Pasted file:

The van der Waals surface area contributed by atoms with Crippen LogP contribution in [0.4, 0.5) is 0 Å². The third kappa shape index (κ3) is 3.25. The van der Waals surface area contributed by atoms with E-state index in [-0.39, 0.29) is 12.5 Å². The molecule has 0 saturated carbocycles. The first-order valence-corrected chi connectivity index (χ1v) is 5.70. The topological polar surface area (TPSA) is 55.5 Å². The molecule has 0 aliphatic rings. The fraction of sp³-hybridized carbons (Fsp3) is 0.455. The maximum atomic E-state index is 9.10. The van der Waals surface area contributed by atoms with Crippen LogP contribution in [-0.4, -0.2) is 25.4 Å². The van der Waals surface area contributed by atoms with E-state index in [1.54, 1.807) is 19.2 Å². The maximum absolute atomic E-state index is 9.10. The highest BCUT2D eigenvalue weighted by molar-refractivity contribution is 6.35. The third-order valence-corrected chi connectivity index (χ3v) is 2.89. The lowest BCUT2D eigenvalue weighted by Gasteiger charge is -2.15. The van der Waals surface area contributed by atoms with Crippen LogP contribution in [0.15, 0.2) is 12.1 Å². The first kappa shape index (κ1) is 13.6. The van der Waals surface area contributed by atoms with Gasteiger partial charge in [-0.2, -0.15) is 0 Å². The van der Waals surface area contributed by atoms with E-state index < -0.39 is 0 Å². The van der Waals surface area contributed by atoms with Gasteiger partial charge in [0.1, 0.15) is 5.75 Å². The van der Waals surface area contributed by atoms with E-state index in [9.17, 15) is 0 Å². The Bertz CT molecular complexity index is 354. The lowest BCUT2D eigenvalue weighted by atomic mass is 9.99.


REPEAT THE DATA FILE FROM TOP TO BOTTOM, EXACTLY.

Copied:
The van der Waals surface area contributed by atoms with Crippen LogP contribution in [0.4, 0.5) is 0 Å². The third kappa shape index (κ3) is 3.25. The van der Waals surface area contributed by atoms with E-state index in [-0.39, 0.29) is 12.5 Å². The molecule has 0 saturated carbocycles. The first-order valence-corrected chi connectivity index (χ1v) is 5.70. The topological polar surface area (TPSA) is 55.5 Å². The molecule has 0 aliphatic rings. The fraction of sp³-hybridized carbons (Fsp3) is 0.455. The maximum atomic E-state index is 9.10. The van der Waals surface area contributed by atoms with Crippen LogP contribution in [-0.4, -0.2) is 25.4 Å². The van der Waals surface area contributed by atoms with E-state index in [1.54, 1.807) is 19.2 Å². The maximum absolute atomic E-state index is 9.10. The highest BCUT2D eigenvalue weighted by molar-refractivity contribution is 6.35. The third-order valence-corrected chi connectivity index (χ3v) is 2.89. The lowest BCUT2D eigenvalue weighted by Gasteiger charge is -2.15. The van der Waals surface area contributed by atoms with Crippen LogP contribution in [0.15, 0.2) is 12.1 Å². The first kappa shape index (κ1) is 13.6. The van der Waals surface area contributed by atoms with Gasteiger partial charge in [-0.2, -0.15) is 0 Å². The van der Waals surface area contributed by atoms with E-state index < -0.39 is 0 Å². The van der Waals surface area contributed by atoms with Gasteiger partial charge in [0.1, 0.15) is 5.75 Å². The van der Waals surface area contributed by atoms with E-state index in [9.17, 15) is 0 Å². The Bertz CT molecular complexity index is 354. The lowest BCUT2D eigenvalue weighted by atomic mass is 9.99.